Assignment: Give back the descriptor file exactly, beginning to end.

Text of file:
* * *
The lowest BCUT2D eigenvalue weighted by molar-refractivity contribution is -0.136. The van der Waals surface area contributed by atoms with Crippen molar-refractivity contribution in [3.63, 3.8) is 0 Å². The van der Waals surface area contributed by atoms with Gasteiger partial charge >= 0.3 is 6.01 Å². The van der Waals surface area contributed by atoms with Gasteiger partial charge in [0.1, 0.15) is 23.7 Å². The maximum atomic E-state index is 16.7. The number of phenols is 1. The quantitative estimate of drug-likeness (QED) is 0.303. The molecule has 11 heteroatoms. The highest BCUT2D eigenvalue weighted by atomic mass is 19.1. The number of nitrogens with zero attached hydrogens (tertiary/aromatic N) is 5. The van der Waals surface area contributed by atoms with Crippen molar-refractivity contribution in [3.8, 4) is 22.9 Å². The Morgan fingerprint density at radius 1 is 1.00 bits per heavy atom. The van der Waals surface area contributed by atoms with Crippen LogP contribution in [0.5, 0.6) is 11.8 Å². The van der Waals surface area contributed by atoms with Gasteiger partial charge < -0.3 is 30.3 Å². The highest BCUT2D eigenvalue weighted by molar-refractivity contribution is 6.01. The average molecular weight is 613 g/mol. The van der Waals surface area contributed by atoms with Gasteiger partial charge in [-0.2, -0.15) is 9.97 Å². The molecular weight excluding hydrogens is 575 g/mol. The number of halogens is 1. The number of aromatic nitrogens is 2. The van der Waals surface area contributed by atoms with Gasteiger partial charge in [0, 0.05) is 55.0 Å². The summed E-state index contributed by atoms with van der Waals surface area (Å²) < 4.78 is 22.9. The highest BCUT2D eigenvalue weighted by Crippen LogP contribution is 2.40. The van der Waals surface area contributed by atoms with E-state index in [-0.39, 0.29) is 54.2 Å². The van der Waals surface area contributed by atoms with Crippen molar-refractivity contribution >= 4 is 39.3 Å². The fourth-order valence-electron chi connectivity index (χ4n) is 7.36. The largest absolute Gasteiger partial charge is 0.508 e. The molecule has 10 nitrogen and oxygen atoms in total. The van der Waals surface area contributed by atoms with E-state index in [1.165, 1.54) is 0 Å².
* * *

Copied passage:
The lowest BCUT2D eigenvalue weighted by molar-refractivity contribution is -0.136. The van der Waals surface area contributed by atoms with Crippen molar-refractivity contribution in [3.63, 3.8) is 0 Å². The van der Waals surface area contributed by atoms with Gasteiger partial charge >= 0.3 is 6.01 Å². The van der Waals surface area contributed by atoms with Gasteiger partial charge in [0.1, 0.15) is 23.7 Å². The maximum atomic E-state index is 16.7. The number of phenols is 1. The quantitative estimate of drug-likeness (QED) is 0.303. The molecule has 11 heteroatoms. The highest BCUT2D eigenvalue weighted by atomic mass is 19.1. The number of nitrogens with zero attached hydrogens (tertiary/aromatic N) is 5. The van der Waals surface area contributed by atoms with Crippen molar-refractivity contribution in [3.8, 4) is 22.9 Å². The Morgan fingerprint density at radius 1 is 1.00 bits per heavy atom. The van der Waals surface area contributed by atoms with Crippen LogP contribution in [0.5, 0.6) is 11.8 Å². The van der Waals surface area contributed by atoms with Gasteiger partial charge < -0.3 is 30.3 Å². The highest BCUT2D eigenvalue weighted by molar-refractivity contribution is 6.01. The average molecular weight is 613 g/mol. The van der Waals surface area contributed by atoms with Gasteiger partial charge in [-0.2, -0.15) is 9.97 Å². The molecular weight excluding hydrogens is 575 g/mol. The number of halogens is 1. The number of aromatic nitrogens is 2. The van der Waals surface area contributed by atoms with Gasteiger partial charge in [0, 0.05) is 55.0 Å². The summed E-state index contributed by atoms with van der Waals surface area (Å²) < 4.78 is 22.9. The highest BCUT2D eigenvalue weighted by Crippen LogP contribution is 2.40. The van der Waals surface area contributed by atoms with E-state index in [-0.39, 0.29) is 54.2 Å². The van der Waals surface area contributed by atoms with Crippen molar-refractivity contribution >= 4 is 39.3 Å². The fourth-order valence-electron chi connectivity index (χ4n) is 7.36. The largest absolute Gasteiger partial charge is 0.508 e. The molecule has 10 nitrogen and oxygen atoms in total. The van der Waals surface area contributed by atoms with E-state index in [1.165, 1.54) is 0 Å².